North Yorkshire launches new recruitment campaign for care workers amid predictions of soaring demand for services

Testimonies from frontline care workers are being used to tackle staff shortages in North Yorkshire amid warnings over the growing demands which the sector will be placed under in the coming years.

A major campaign was launched yesterday to sign up hundreds of new recruits to the care profession in the county amid a critical lack of workers blighting the sector nationally.

The Make Care Matter recruitment drive is being overseen by North Yorkshire County Council working alongside the independent care businesses and charities that provide the bedrock to the sector.

Sign up to our daily newsletter

The experiences of frontline workers are being shared in television adverts, which were broadcast for the first time yesterday.

Flavia Nyambira is among the frontline workers who feature in the new Make Care Matter recruitment campaign. She has worked for the past four years helping people who have come out of hospital or experienced a physical or mental difficulty. (Photo: North Yorkshire County Council)

However, the council’s corporate director for health and adult services, Richard Webb, stressed yesterday that there will be an even greater need for care services in the future.

There is already a large and growing elderly population in North Yorkshire, with 152,675 older people aged 65 years or over.

That figure is equivalent to one-in-four of the total population and it is expected to increase significantly in the next 20 years.

Mr Webb said: “The care sector is a growing sector, our demographics are changing and we will all need more care and support in the future.

“This is a growing part of our economy, and it is time that we recognised that.”

The recruitment crisis in the care sector has seen its workforce contract by three per cent during the past year.

North Yorkshire County Council currently has 71 full-time frontline care worker vacancies and 27 full-time social work and occupational therapy vacancies.

There are, however, hundreds more job vacancies across the independent sector with 500 care providers operating in North Yorkshire, the vast majority of which are small and medium-sized enterprises.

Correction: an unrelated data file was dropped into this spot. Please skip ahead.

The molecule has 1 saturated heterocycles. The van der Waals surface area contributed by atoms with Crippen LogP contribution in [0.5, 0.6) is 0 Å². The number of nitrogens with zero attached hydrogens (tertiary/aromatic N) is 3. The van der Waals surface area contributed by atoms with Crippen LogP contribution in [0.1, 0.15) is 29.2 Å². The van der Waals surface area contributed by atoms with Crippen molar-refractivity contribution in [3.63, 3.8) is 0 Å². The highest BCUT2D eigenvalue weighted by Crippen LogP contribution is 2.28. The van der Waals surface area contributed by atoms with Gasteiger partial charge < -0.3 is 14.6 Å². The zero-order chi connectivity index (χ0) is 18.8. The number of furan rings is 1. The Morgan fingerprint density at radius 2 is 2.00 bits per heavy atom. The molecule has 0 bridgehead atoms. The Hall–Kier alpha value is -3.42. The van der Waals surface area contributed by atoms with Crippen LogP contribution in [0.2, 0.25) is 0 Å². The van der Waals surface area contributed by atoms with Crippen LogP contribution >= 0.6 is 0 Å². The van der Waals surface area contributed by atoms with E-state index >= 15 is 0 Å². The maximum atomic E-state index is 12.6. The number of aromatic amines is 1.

There has been a 70 per cent fall in applications for roles overseen by the county council, caused in part by the mandatory requirement for all care workers to be vaccinated.

There has also been a general shift away from the demanding profession as workers seek higher paid work to counter the cost of living crisis.

Someone embarking on a career in caring can expect to earn the National Minimum Wage, which currently stands at £8.91 for anyone aged 23 and over.

The county council has joined forces with the NHS to make a one-off £300 pay bonus to North Yorkshire’s 16,000 frontline care workers, which is being paid between now and March.

The recruitment campaign has been backed by the region's provider organisation, The Independent Care Group (ICG).

The ICG’s chairman, Mike Padgham said: "The shortage of staff in the social care sector is becoming critical and we are pleased to work with the county council and support its campaign to bring more people into this very rewarding, vital service.

"We are also delighted to work with the county council in putting forward the bonus initiative that each carer is to receive this year.

"The name of the campaign says it all, as care does matter, very, very much.

“We have to work together to bring more people into this wonderful sector and to persuade the Government that it needs to support the sector more.”

Flavia Nyambira is among the frontline workers who feature in the new recruitment campaign.

She has worked for the past four years helping people who have come out of hospital or experienced a physical or mental difficulty.

She came into the care profession after 11 years working in the British Army as a postal and courier service operator in Germany.

When Ms Nyambira was posted back to Catterick Garrison with her husband, who is a soldier, and their three children, she started to look for work that she could fit around her family.

She said: “The rewards of being in the care profession are huge. I support people with care and encouragement and the right equipment to regain confidence to do things for themselves again.

“It’s so great to see the look of happiness on their faces when they can get back their independence.

“Everybody we care for has a story to tell and it’s good to be a listening ear when they are going through a difficult situation.”

More details on the Make Care Matter recruitment campaign are available at online.